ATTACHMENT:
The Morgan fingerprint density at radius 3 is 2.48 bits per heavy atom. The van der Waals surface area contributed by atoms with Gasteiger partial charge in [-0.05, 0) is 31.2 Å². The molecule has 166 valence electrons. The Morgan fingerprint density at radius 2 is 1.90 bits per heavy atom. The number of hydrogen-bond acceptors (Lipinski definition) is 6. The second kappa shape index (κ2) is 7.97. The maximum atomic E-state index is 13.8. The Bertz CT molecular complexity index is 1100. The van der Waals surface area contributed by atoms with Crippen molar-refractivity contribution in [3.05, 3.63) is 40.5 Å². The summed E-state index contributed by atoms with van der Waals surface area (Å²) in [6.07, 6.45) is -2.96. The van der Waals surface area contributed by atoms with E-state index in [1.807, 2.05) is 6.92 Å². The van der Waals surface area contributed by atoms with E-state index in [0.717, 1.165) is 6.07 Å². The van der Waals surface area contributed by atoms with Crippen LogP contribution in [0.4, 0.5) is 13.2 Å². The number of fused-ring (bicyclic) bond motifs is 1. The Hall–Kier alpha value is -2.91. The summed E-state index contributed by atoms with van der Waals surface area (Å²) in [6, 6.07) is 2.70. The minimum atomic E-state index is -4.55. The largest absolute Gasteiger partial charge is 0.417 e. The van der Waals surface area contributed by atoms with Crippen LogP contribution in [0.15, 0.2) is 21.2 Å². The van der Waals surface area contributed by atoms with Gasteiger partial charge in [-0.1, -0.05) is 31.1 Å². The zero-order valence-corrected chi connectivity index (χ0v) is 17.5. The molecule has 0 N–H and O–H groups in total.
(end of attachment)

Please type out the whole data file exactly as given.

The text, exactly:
The Morgan fingerprint density at radius 3 is 2.48 bits per heavy atom. The van der Waals surface area contributed by atoms with Gasteiger partial charge in [-0.05, 0) is 31.2 Å². The molecule has 166 valence electrons. The Morgan fingerprint density at radius 2 is 1.90 bits per heavy atom. The number of hydrogen-bond acceptors (Lipinski definition) is 6. The second kappa shape index (κ2) is 7.97. The maximum atomic E-state index is 13.8. The Bertz CT molecular complexity index is 1100. The van der Waals surface area contributed by atoms with Crippen molar-refractivity contribution in [3.05, 3.63) is 40.5 Å². The summed E-state index contributed by atoms with van der Waals surface area (Å²) in [6.07, 6.45) is -2.96. The van der Waals surface area contributed by atoms with E-state index in [1.807, 2.05) is 6.92 Å². The van der Waals surface area contributed by atoms with E-state index in [0.717, 1.165) is 6.07 Å². The van der Waals surface area contributed by atoms with Crippen LogP contribution in [0.4, 0.5) is 13.2 Å². The number of fused-ring (bicyclic) bond motifs is 1. The Hall–Kier alpha value is -2.91. The summed E-state index contributed by atoms with van der Waals surface area (Å²) in [6, 6.07) is 2.70. The minimum atomic E-state index is -4.55. The largest absolute Gasteiger partial charge is 0.417 e. The van der Waals surface area contributed by atoms with Crippen LogP contribution in [0.15, 0.2) is 21.2 Å². The van der Waals surface area contributed by atoms with Gasteiger partial charge in [-0.1, -0.05) is 31.1 Å². The zero-order valence-corrected chi connectivity index (χ0v) is 17.5. The molecule has 0 N–H and O–H groups in total.